Arctic researchers prepare for a summer where they can't travel North

With the territory's chief public health officer confirming on Wednesday that only essential workers and residents will be allowed in the territory, it will be a very different summer for a territory that’s enriched with research projects.

Many Arctic researchers from Southern Canada can't travel to the territories due to COVID-19 travel bans

Dustin Whalen, a physical scientist with Natural Resources Canada, is one of the many southern researchers who won't be able to come North this summer due to COVID-19. (Submitted by Dustin Whalen)

For the first time in about 15 years, Dustin Whalen will not be coming up to the Beaufort Delta region in the Northwest Territories this summer to continue research on coastal change. 

"I thought: 'oh no, we are going to have a gap.' Not just myself, but a gap in the entire Arctic research field," said Whalen, a physical scientist with Natural Resources Canada from Nova Scotia.

With the territory's chief public health officer confirming on Wednesday that due to the COVID-19 pandemic, only essential workers and residents will be allowed in the territory for the summer, it will be a very different season for a territory that's enriched with research projects.

However, there has started to be an increase in community-based research in the the territory, including the Tuktoyaktuk climate change monitoring program through the Tuktoyaktuk Community Corporation.

Whalen, who worked with monitors last year, said this is a chance for him to get some of their research done by the community members.

"My mind immediately started to turn and think of ways that I could incorporate the work that they're doing and maybe get them to take some samples for us to help us get our ... data set to grow."

'Changing the way people do research up North'

Usually Whalen comes up with a team of about 15 people doing field work for about six weeks, but some team members are there the entire summer. He said because he has a pretty good relationship with monitors in Tuktoyaktuk, he's hoping the transition will be fairly seamless.

"There's definitely other groups that are floundering and wishing they had strong connections to community groups right now," said Whalen.

Whalen said this is also an opportunity to use some of their budget to pay monitors and contribute to the economy in the Beaufort Delta region.

In a typical year, his team would pay for wildlife monitors to come with them on the land, rent places to stay and also buy groceries from local stores.

Scientist Dustin Whalen fishes a camera out of the water. Whalen, who worked with monitors last year, won't be able to come up North from Nova Scotia this year to continue research on coastal change. (Chris Corday/CBC)

Challenges not working face-to-face

The Inuvialuit Living History Project is another long-term research project in the Beaufort Delta region. It was started in 2009, and part of the project's goal is to make Inuvialuit cultural material more available to those living in the region.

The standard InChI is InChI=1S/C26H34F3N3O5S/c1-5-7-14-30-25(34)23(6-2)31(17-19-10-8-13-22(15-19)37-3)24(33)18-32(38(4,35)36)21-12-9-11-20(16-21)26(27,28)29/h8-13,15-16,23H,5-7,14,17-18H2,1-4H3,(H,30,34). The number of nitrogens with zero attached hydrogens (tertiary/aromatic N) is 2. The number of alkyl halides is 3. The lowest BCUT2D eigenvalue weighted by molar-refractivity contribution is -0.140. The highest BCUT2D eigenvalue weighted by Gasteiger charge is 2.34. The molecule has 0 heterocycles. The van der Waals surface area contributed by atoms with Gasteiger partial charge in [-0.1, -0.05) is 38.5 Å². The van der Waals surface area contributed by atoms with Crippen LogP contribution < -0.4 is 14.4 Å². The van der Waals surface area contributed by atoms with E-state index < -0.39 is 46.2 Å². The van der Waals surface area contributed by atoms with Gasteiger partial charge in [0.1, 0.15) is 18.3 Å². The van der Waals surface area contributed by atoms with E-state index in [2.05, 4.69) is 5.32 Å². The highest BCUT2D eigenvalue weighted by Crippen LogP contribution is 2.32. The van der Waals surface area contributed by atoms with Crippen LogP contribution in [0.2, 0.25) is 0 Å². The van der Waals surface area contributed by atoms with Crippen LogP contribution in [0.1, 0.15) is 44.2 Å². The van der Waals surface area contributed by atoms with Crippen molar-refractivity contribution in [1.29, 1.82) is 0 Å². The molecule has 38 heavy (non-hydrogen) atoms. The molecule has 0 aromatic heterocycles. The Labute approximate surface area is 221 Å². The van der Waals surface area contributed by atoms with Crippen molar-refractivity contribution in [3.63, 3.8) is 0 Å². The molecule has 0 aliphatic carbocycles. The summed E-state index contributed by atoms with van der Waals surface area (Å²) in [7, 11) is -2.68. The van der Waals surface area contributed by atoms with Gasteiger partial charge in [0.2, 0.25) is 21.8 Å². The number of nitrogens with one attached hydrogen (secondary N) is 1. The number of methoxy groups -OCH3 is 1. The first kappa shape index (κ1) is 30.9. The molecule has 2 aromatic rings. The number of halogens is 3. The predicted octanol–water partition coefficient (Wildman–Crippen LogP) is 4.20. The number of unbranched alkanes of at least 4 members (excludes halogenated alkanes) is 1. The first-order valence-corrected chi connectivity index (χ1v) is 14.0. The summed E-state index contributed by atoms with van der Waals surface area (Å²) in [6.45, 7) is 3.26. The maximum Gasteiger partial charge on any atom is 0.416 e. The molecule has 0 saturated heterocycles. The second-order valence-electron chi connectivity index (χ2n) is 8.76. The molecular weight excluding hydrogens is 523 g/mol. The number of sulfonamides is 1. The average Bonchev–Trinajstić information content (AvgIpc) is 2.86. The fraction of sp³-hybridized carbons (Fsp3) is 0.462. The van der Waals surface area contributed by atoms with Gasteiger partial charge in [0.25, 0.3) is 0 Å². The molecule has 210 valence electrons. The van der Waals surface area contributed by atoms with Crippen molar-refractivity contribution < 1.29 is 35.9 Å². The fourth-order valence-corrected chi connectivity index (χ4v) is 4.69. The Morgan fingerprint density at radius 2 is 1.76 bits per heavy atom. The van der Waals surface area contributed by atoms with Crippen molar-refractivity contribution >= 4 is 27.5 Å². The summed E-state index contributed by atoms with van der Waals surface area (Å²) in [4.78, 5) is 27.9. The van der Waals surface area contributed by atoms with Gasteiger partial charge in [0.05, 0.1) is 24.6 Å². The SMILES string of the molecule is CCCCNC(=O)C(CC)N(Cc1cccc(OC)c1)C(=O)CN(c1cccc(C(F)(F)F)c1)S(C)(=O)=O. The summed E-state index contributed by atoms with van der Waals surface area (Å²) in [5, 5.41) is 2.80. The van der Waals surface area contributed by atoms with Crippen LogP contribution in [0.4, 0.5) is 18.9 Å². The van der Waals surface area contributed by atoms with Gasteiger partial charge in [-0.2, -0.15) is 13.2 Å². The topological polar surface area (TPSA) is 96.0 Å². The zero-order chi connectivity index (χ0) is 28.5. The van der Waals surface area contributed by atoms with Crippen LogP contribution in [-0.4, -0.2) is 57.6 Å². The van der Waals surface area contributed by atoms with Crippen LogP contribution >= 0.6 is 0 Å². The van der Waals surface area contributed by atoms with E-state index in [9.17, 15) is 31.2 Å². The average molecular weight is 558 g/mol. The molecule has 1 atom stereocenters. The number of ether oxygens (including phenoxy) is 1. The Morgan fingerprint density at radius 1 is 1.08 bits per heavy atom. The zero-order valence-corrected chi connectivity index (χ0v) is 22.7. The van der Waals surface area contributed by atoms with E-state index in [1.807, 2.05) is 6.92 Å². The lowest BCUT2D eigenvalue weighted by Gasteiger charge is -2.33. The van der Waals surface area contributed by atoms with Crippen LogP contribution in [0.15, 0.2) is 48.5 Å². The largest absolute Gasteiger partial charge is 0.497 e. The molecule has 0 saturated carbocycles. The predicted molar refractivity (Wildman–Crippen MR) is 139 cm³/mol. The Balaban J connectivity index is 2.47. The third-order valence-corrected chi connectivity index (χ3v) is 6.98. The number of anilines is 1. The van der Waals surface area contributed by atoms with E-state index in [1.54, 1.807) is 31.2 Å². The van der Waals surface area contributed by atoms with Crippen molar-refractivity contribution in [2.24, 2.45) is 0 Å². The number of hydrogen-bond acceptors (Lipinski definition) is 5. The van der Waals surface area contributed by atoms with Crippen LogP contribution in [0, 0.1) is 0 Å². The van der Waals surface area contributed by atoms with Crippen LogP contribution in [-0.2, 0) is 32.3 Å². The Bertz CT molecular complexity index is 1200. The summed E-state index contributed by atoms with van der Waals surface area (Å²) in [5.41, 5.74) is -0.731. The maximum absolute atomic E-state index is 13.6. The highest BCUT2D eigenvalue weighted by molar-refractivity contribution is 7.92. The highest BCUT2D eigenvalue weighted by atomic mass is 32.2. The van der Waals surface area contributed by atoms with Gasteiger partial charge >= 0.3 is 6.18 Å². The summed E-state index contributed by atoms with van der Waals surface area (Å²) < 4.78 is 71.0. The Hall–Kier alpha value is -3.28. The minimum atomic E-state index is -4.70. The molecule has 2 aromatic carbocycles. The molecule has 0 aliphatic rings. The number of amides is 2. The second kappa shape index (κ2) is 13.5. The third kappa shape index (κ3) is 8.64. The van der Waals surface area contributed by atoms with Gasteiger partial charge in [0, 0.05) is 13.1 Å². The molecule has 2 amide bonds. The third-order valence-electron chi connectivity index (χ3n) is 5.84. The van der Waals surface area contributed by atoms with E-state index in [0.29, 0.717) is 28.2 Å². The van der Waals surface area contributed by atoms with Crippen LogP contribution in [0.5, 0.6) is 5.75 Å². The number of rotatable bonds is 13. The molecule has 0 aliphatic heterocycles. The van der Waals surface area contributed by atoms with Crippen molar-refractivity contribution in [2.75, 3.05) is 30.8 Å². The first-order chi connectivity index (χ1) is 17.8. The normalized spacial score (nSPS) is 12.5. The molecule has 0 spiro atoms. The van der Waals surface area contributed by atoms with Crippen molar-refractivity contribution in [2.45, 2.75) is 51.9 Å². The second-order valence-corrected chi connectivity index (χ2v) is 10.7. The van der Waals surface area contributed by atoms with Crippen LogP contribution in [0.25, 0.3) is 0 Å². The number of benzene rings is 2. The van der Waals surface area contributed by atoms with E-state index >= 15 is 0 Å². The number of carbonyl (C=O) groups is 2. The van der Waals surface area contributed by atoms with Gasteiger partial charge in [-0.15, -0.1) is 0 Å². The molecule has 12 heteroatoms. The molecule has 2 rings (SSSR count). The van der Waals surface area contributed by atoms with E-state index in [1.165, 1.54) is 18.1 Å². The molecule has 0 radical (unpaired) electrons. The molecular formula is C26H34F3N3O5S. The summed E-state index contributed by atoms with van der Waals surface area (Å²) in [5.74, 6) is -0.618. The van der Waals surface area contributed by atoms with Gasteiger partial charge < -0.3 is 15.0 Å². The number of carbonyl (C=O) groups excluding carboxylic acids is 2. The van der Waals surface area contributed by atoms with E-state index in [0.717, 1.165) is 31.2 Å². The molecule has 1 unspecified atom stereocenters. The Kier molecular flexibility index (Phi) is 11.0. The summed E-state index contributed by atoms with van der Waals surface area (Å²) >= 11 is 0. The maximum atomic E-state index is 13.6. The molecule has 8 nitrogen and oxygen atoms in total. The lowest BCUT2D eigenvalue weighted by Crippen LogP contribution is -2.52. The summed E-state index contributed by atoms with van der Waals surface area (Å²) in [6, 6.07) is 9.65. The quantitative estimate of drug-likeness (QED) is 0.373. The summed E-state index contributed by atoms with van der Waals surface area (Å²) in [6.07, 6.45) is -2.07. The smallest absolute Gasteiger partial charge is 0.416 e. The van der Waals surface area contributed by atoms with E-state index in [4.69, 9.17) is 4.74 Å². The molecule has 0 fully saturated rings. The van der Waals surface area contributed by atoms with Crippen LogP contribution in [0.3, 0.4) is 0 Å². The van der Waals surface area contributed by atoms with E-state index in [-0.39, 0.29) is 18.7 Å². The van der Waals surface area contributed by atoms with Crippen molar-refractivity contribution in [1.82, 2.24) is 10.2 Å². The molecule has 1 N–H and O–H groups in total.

Normally, students and project co-ordinators come up to the region, but also bring elders and Inuvialuit residents south for meetings.

Recently, the group had planned to meet in Edmonton to revise their website, a meeting that's since been called off.

"That's hard to do over the phone or even over Zoom, where you can talk to people … it's harder to do visual things when you're all separate and it's way easier to do collaborative research face-to-face," said Natasha Lyons, co-director for the project.

Last year, part of the project was connecting Inuvialuit teens to their culture by bringing them to a camp, where they interviewed Aklavik elders and learned more about Inuvialuit artifacts and history.

Lyons said luckily this summer, the team was going to be focusing mainly on its website. However, one PhD student was hoping to talk to residents about the direction for his research.

Lyons and co-director Lisa Hodgetts are working on an analysis of Banks Island and were hoping to get up to Sachs Harbour.

Now, they're trying to figure out how to move forward, hoping to get a permit with the Aurora Research Institute for residents in Beaufort Delta communities to collect plants.

Lisa Hodgetts, left, and Natasha Lyons, right, co-directors of the Inuvialuit Living History Project, pose with Parks Canada resource management officer Mervin Joe. The researchers are working on an analysis of Banks Island and were hoping to get up to Sachs Harbour this summer. (Submitted by Natasha Lyons)

Colleen Davison, an assistant professor at Queen's University who has done public health research in Nunavut, says she hopes that she's hoping that the pandemic will have a positive impact on Arctic research.

She says although there is a loss on both sides by researchers not coming to the communities, "sometimes I think the research isn't always as beneficial to the North as it should be, so maybe this will be a bit of a wake-up."

Davison said that researchers can sometimes support some of the services provided by organizations in the communities, and bring in evidence that sometimes would be harder for residents to access.

However, she'd like researchers to better meet some of the principles set by the Canadian Coalition for Global Health Research, including inclusion, authentic partnering, shared benefits, commitment to the future, responsiveness to causes of inequities, and humility.

"When we get to restart again, let's restart better. Let's restart with these principles in mind … let's not just research for the sake of research again so we have opportunities here."

with files from John Last


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